Inês Paler, Coach, Mom, Traveler
It was going to be a barbecue, and I was the one on the grill. The reality hit me even before getting off the elevator to start the meeting. I was visiting a bank to discuss a potential partnership with Google Maps.
At the time, I was still working from home, and this was an exciting opportunity to add value to the Portuguese users. There was a particular vanity dilemma to sort out: Google is very informal, that bank was extremely formal. How to dress, how should I present myself? I went for business clothing, with the female version of a suit, sober make-up and my very best suitcase. To keep it "Googley", I wore a Google t-shirt instead of a blouse and my super-cool leather sneakers. Clearly, it was a mistake, but I didn't know it yet.
There was a huge long table with over a dozen people from the bank, many of them undoubtedly high execs. To say they were wearing suit and tie would be an understatement. All men, all at least ten years older than I. My t-shirt was suddenly feeling itchy.
I played it cool - after all, it's the content that matters and we were there to discuss an outstanding opportunity.
But no, it wasn't what mattered. From the very beginning, I was treated by "tu" - an informal way of addressing someone in Portugal that assumes a familiarity or lower position. I was also interrupted continuously with questions of who was in charge and where was my manager or someone who could make decisions.
At first, I took the bait and tried to explain that it was me: I was the one responsible for Marketing in Portugal. It was pointless, though. They were not going to show me any respect or take me seriously.
After a few attempts to discuss the project, it became clear: we weren't going anywhere.
To say they were wearing suit and tie would be an understatement. All men, all at least 10 years older than I. My t-shirt was suddenly feeling itchy.
Did you mean...?
So it was time to take a new route. "I don't remember seeing you in high school so I'd appreciate if we didn't treat each other by "tu". As our conversation stands at this point, we are not going anywhere, and there will be no partnership. There is no reason to continue this meeting and will, therefore, thank you for your time and leave you. Gentlemen, have a great day."
As I stood up, some jaws dropped but not for long. It was a failure for everyone, and no one was happy. Those people felt disrespected a "little girl" had been sent and wasted their time; I felt disrespected that they didn't bother actually seeing me.
Once I left the room and the massive labyrinth-like building, I started shaking. Going through it was tough. It was scary to make that stand and to cut it off. And why was a dressed like that anyway?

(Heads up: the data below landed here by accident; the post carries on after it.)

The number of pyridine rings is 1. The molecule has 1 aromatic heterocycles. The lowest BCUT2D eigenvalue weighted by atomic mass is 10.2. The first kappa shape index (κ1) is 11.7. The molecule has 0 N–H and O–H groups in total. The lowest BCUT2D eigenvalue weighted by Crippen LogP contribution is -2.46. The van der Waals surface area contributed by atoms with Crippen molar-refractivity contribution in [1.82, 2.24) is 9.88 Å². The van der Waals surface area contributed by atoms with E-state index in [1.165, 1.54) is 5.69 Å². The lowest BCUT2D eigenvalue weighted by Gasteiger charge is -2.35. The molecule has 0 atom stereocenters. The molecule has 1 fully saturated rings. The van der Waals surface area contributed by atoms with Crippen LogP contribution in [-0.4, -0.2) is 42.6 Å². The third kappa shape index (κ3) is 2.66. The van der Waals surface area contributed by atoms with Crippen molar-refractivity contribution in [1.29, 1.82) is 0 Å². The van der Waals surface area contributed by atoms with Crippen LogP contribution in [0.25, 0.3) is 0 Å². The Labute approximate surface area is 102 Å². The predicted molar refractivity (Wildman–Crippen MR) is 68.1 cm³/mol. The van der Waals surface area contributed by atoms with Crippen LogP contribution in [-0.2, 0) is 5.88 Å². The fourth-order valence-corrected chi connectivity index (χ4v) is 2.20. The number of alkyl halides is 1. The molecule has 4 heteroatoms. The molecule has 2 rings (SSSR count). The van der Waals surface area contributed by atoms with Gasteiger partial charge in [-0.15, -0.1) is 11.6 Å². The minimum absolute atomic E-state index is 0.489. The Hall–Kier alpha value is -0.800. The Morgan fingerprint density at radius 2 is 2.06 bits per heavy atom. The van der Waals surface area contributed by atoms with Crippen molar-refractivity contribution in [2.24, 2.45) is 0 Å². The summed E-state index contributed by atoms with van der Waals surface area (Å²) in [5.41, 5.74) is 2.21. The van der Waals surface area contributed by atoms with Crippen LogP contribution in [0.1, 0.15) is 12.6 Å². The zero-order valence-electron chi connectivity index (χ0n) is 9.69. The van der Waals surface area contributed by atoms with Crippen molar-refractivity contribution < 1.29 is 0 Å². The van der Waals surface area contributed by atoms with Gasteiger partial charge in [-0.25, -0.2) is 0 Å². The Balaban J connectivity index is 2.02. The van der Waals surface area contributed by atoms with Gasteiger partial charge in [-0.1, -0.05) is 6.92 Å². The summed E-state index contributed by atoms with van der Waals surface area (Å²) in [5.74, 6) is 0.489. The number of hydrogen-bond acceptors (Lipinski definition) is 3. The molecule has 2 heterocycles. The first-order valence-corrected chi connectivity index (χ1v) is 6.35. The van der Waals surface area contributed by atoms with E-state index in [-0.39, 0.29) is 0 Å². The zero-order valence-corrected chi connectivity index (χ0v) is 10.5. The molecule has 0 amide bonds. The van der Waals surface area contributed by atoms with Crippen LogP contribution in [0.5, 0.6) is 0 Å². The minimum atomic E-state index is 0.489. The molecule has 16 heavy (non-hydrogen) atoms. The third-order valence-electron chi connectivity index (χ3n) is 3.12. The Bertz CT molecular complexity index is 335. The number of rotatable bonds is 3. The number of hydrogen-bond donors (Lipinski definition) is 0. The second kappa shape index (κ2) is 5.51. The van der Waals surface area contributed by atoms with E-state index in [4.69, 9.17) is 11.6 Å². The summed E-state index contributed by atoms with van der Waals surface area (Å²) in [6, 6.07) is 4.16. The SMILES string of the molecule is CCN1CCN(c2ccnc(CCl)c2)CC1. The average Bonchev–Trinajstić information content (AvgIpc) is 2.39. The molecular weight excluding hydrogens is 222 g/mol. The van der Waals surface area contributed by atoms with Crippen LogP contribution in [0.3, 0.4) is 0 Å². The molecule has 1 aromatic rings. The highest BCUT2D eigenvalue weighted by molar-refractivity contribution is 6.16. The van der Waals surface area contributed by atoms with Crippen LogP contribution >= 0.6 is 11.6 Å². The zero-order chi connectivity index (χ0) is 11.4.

When back home, I wrote the Maps engineer who would have helped with the integration of the partnership. Without getting into details, I explained that they insisted on talking to someone with more decision power and that the negotiation was on hold.
I don't remember seeing you in high school.
You have reached your destination
I had to put my pride aside. This partnership would be perfect for the users, so we suggested having a video conference with this engineer a few days later.
And, without having discussed the matter any further, things just unfolded unexpectedly.
The video conference started and once again, there was a room full of execs on one side, I was dialling in from home (wearing a blouse and blazer!), and the engineer joined from Zurich. To almost every question they asked he would reply "Inês, what do you think? This is your call", "Inês is the one that can decide on that", "If Inês approves, I can do it as you suggest" and when they asked "Who makes the final decision for this project" the answer was clear "She is in charge.".
There were many times when I felt surrounded by incredible colleagues. This was a particularly special case. I barely knew this person, we didn't talk about what had happened, and there had been no requests on my side to "defend me". He was utterly selfless and put me at the forefront of the discussions.
Afterwards, he didn't bring it up again. I thanked him and tried to tell him that his behaviour had meant a lot to me - but he wouldn't listen. "Let's get back to work, shall we?"
There's a whole protocol and science behind meetings - I don't have it all figured out. The main lesson for me was: prepare for your meetings. It is not just the obvious (the content of the presentation) but also the format (what is the appropriate way to present yourself, how many people should attend, which seniority, what medium, where).
There's a balance to be found between respecting yourself, the company you represent and the people you are with. Find it and don't compromise.
People who are present but not directly involved in a harmful behaviour have the most significant opportunity to intervene and influence. In this case, the engineer had more room and power to correct their behaviour than I had, because I was being affected by it. When I said I was in charge, it seemed like I was just defending myself. When he said it, he supported me, but he also made it clear that them asking the question repeatedly was inappropriate and ineffective.
Small actions from us can have a tremendously positive influence on others. What can we do today, that would be remarkable to someone else?
If you are going through a tough time, coaching might help you get through it. I would love to help you so if you are interested, visit me at Coaching for Me or just email me at firstname.lastname@example.org
Get new posts directly in your inbox
Join the mailing list to receive the latest posts from Time for Changes.